Rationally-designed meganuclease variants of lig-34 and I-crei for maize genome engineering
The invention relates to the field of molecular biology and recombinant nucleic acid technology. In particular, the invention relates to a rationally-designed, non-naturally-occurring meganuclease with altered DNA recognition sequence specificity which recognizes and cleaves a unique DNA site in the maize genome. Disclosed herein are meganucleases which are variants of the I-CreI and LIG-34meganucleases. The invention also relates to methods of producing engineered maize plants using such meganucleases.
Latest Precision Biosciences, Inc. Patents:
- MODIFIED EPIDERMAL GROWTH FACTOR RECEPTOR PEPTIDES FOR USE IN GENETICALLY-MODIFIED CELLS
- ENGINEERED MEGANUCLEASES SPECIFIC FOR RECOGNITION SEQUENCES IN THE HEPATITIS B VIRUS GENOME
- METHODS FOR REDUCING DNA-INDUCED CYTOTOXICITY AND ENHANCING GENE EDITING IN PRIMARY CELLS
- TREATMENT OF RETINITIS PIGMENTOSA USING ENGINEERED MEGANUCLEASES
- Self-limiting viral vectors encoding nucleases
This application is a Continuation of International Application PCT/US2009/035719 filed Mar. 2, 2009, which claims the benefit of U.S. Provisional Application No. 61/035,613, filed Mar. 11, 2008, the entire disclosures of which are incorporated by reference herein.FIELD OF THE INVENTION
The invention relates to the field of molecular biology and recombinant nucleic acid technology. In particular, the invention relates to a rationally-designed, non-naturally-occurring meganuclease with altered DNA recognition sequence specificity which recognizes and cleaves a unique DNA site in the maize genome. The invention also relates to methods of producing engineered maize plants using such meganucleases.BACKGROUND OF THE INVENTION
Genome engineering requires the ability to insert, delete, substitute and otherwise manipulate specific genetic sequences within a genome, and has numerous therapeutic and biotechnological applications. The development of effective means for genome modification remains a major goal in gene therapy, agrotechnology, and synthetic biology (Porteus et al. (2005), Nat. Biotechnol. 23: 967-73; Tzfira et al. (2005), Trends Biotechnol. 23: 567-9; McDaniel et al. (2005), Curr. Opin. Biotechnol. 16: 476-83). A common method for inserting or modifying a DNA sequence involves introducing a transgenic DNA sequence flanked by sequences homologous to the genomic target and selecting or screening for a successful homologous recombination event. Recombination with the transgenic DNA occurs rarely but can be stimulated by a double-stranded break in the genomic DNA at the target site. Numerous methods have been employed to create DNA double-stranded breaks, including irradiation and chemical treatments. Although these methods efficiently stimulate recombination, the double-stranded breaks are randomly dispersed in the genome, which can be highly mutagenic and toxic. At present, the inability to target gene modifications to unique sites within a chromosomal background is a major impediment to successful genome engineering.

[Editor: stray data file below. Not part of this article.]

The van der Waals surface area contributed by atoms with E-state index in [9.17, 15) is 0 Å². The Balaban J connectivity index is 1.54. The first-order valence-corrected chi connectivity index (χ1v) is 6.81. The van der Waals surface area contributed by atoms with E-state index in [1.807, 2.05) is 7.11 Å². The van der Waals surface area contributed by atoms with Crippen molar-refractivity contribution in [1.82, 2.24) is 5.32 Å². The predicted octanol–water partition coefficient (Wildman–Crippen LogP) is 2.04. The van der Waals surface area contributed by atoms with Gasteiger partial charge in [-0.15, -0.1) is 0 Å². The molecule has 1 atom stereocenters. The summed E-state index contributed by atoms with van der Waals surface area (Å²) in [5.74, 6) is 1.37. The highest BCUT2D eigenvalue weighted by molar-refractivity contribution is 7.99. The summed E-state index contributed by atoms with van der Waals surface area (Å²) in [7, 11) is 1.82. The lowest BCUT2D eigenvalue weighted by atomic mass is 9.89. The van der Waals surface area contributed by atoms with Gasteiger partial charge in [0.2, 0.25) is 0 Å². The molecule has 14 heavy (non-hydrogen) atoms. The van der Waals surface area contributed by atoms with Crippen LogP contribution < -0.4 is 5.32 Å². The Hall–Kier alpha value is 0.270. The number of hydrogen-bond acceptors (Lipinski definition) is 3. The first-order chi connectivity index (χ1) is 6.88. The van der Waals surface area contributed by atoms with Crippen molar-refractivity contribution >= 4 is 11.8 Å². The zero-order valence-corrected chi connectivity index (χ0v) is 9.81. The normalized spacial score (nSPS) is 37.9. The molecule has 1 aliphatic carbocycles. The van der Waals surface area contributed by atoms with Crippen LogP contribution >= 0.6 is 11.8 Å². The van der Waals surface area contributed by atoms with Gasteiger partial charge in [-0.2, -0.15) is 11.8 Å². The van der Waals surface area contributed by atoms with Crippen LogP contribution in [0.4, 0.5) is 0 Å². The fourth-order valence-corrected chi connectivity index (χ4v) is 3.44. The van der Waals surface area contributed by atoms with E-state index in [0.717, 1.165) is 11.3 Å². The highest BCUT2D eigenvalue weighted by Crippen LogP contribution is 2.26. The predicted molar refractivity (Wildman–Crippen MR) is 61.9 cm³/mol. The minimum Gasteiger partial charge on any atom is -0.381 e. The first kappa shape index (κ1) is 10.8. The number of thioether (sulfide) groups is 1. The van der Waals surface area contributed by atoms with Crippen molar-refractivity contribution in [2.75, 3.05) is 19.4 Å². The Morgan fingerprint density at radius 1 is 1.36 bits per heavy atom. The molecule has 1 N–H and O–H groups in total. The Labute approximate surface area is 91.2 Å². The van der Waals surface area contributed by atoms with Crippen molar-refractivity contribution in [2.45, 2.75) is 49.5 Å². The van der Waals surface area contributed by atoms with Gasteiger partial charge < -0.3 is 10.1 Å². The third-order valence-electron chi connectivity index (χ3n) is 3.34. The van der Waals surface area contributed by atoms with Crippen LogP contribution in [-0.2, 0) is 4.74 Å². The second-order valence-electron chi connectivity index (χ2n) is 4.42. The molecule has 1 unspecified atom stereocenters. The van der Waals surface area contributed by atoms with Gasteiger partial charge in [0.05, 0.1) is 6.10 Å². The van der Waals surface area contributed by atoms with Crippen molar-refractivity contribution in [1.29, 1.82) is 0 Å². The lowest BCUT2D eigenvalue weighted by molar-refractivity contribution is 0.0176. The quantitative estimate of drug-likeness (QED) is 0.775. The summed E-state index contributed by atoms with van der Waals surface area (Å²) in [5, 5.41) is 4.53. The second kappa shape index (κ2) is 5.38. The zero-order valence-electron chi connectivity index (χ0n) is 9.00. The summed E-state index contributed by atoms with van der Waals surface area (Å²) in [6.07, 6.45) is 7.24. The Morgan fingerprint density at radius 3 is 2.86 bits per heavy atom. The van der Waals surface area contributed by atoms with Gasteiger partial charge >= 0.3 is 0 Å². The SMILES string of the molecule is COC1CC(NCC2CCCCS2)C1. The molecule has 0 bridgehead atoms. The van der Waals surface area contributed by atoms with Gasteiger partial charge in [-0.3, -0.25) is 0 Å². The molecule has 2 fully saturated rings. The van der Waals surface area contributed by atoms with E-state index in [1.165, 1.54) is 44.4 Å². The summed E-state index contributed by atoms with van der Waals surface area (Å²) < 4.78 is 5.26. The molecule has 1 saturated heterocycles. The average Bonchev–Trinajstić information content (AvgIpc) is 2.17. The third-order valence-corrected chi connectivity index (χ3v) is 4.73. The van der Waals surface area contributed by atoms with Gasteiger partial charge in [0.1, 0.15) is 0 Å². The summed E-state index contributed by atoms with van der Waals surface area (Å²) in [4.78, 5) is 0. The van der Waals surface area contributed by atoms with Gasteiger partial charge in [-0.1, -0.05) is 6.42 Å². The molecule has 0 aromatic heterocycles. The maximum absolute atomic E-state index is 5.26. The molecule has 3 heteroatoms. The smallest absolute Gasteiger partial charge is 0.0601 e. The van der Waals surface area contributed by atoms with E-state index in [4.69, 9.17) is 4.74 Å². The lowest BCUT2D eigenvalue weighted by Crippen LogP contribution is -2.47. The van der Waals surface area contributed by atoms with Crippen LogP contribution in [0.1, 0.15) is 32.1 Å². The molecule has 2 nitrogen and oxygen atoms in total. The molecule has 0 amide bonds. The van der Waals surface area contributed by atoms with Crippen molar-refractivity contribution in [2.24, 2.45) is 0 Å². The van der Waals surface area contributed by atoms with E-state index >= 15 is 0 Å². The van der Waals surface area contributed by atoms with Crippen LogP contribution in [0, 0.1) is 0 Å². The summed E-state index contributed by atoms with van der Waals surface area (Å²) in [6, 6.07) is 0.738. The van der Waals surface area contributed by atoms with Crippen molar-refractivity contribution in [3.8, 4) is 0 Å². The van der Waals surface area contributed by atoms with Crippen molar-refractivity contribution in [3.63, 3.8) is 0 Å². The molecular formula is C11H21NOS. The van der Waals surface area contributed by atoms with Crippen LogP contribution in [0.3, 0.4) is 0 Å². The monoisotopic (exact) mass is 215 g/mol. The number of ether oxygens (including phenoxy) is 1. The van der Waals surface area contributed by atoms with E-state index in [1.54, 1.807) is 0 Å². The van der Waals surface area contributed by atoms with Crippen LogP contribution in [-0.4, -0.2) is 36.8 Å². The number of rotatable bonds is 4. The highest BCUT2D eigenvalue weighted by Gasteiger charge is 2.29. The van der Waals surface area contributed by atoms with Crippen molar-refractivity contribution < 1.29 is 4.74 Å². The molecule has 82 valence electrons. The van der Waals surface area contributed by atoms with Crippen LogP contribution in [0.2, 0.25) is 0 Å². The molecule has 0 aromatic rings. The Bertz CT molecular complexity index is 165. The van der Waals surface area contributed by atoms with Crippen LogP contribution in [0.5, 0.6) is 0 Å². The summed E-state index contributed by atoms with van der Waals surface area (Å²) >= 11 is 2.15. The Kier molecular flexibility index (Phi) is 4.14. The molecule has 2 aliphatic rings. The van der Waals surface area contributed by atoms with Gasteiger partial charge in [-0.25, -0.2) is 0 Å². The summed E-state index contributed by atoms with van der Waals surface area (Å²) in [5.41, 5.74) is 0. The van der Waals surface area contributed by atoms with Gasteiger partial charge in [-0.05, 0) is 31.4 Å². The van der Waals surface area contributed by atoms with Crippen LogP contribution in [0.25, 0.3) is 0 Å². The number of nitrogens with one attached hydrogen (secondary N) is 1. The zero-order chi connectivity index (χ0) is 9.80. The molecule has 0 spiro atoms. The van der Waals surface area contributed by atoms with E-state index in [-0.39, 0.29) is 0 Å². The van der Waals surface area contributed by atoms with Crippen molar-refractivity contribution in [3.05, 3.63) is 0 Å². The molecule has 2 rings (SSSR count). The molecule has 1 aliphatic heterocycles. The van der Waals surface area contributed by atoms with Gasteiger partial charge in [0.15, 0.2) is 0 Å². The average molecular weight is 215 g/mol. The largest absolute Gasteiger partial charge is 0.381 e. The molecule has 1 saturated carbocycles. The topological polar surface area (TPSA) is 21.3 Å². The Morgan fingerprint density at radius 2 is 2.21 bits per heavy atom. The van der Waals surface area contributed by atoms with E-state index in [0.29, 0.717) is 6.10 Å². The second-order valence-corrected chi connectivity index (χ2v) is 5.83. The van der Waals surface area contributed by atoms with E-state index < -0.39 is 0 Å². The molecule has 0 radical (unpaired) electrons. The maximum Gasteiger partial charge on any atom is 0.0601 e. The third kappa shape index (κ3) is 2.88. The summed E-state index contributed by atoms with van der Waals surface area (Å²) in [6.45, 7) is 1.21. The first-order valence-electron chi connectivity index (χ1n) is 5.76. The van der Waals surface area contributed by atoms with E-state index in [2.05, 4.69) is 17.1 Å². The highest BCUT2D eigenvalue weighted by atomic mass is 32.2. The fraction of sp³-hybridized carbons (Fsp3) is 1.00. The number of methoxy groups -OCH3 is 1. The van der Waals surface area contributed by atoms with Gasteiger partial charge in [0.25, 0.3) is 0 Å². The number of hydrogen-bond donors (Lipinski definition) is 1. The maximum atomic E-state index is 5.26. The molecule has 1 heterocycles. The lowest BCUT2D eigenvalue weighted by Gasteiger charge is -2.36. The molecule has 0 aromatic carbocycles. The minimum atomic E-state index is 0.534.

One approach to achieving this goal is stimulating homologous recombination at a double-stranded break in a target locus using a nuclease with specificity for a sequence that is sufficiently large to be present at only a single site within the genome (see, e.g., Porteus et al. (2005), Nat. Biotechnol. 23: 967-73). The effectiveness of this strategy has been demonstrated in a variety of organisms using chimeric fusions between an engineered zinc finger DNA-binding domain and the non-specific nuclease domain of the FokI restriction enzyme (Porteus (2006), Mol Ther 13: 438-46; Wright et al. (2005), Plant J. 44: 693-705; Urnov et al. (2005), Nature 435: 646-51). Although these artificial zinc finger nucleases stimulate site-specific recombination, they retain residual non-specific cleavage activity resulting from under-regulation of the nuclease domain and frequently cleave at unintended sites (Smith et al. (2000), Nucleic Acids Res. 28: 3361-9). Such unintended cleavage can cause mutations and toxicity in the treated organism (Porteus et al. (2005), Nat. Biotechnol. 23: 967-73).